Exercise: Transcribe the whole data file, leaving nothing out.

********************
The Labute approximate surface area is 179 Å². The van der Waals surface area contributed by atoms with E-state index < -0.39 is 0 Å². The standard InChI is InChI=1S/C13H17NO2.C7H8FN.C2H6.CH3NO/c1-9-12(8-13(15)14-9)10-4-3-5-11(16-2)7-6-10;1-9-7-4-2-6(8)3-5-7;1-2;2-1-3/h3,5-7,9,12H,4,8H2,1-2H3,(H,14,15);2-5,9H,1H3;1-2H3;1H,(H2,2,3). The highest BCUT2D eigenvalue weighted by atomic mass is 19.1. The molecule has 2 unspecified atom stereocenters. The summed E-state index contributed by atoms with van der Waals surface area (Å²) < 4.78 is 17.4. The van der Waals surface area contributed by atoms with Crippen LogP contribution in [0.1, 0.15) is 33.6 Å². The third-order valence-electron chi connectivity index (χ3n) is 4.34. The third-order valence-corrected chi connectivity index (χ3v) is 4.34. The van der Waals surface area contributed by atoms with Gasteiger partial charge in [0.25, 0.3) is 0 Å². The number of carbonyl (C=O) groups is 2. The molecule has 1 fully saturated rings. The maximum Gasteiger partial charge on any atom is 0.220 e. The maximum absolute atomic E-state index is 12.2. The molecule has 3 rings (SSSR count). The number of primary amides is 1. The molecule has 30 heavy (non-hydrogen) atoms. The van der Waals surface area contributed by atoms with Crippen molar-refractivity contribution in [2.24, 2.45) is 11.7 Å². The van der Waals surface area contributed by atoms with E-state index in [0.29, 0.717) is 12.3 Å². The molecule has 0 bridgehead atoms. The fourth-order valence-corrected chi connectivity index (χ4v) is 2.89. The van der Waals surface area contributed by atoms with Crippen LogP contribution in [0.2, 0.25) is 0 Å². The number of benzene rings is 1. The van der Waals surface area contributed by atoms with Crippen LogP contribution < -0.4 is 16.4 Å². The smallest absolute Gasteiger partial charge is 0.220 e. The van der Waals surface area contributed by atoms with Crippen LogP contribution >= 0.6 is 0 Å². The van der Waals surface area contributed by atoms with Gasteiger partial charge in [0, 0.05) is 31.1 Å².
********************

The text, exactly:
The Labute approximate surface area is 179 Å². The van der Waals surface area contributed by atoms with E-state index < -0.39 is 0 Å². The standard InChI is InChI=1S/C13H17NO2.C7H8FN.C2H6.CH3NO/c1-9-12(8-13(15)14-9)10-4-3-5-11(16-2)7-6-10;1-9-7-4-2-6(8)3-5-7;1-2;2-1-3/h3,5-7,9,12H,4,8H2,1-2H3,(H,14,15);2-5,9H,1H3;1-2H3;1H,(H2,2,3). The highest BCUT2D eigenvalue weighted by atomic mass is 19.1. The molecule has 2 unspecified atom stereocenters. The summed E-state index contributed by atoms with van der Waals surface area (Å²) < 4.78 is 17.4. The van der Waals surface area contributed by atoms with Crippen LogP contribution in [0.1, 0.15) is 33.6 Å². The third-order valence-electron chi connectivity index (χ3n) is 4.34. The third-order valence-corrected chi connectivity index (χ3v) is 4.34. The van der Waals surface area contributed by atoms with Gasteiger partial charge in [0.25, 0.3) is 0 Å². The number of carbonyl (C=O) groups is 2. The molecule has 1 fully saturated rings. The maximum Gasteiger partial charge on any atom is 0.220 e. The maximum absolute atomic E-state index is 12.2. The molecule has 3 rings (SSSR count). The number of primary amides is 1. The molecule has 30 heavy (non-hydrogen) atoms. The van der Waals surface area contributed by atoms with Crippen molar-refractivity contribution in [2.24, 2.45) is 11.7 Å². The van der Waals surface area contributed by atoms with E-state index in [0.29, 0.717) is 12.3 Å². The molecule has 0 bridgehead atoms. The fourth-order valence-corrected chi connectivity index (χ4v) is 2.89. The van der Waals surface area contributed by atoms with Crippen LogP contribution in [0.2, 0.25) is 0 Å². The number of benzene rings is 1. The van der Waals surface area contributed by atoms with Crippen LogP contribution < -0.4 is 16.4 Å². The smallest absolute Gasteiger partial charge is 0.220 e. The van der Waals surface area contributed by atoms with Crippen LogP contribution >= 0.6 is 0 Å². The van der Waals surface area contributed by atoms with Gasteiger partial charge in [0, 0.05) is 31.1 Å².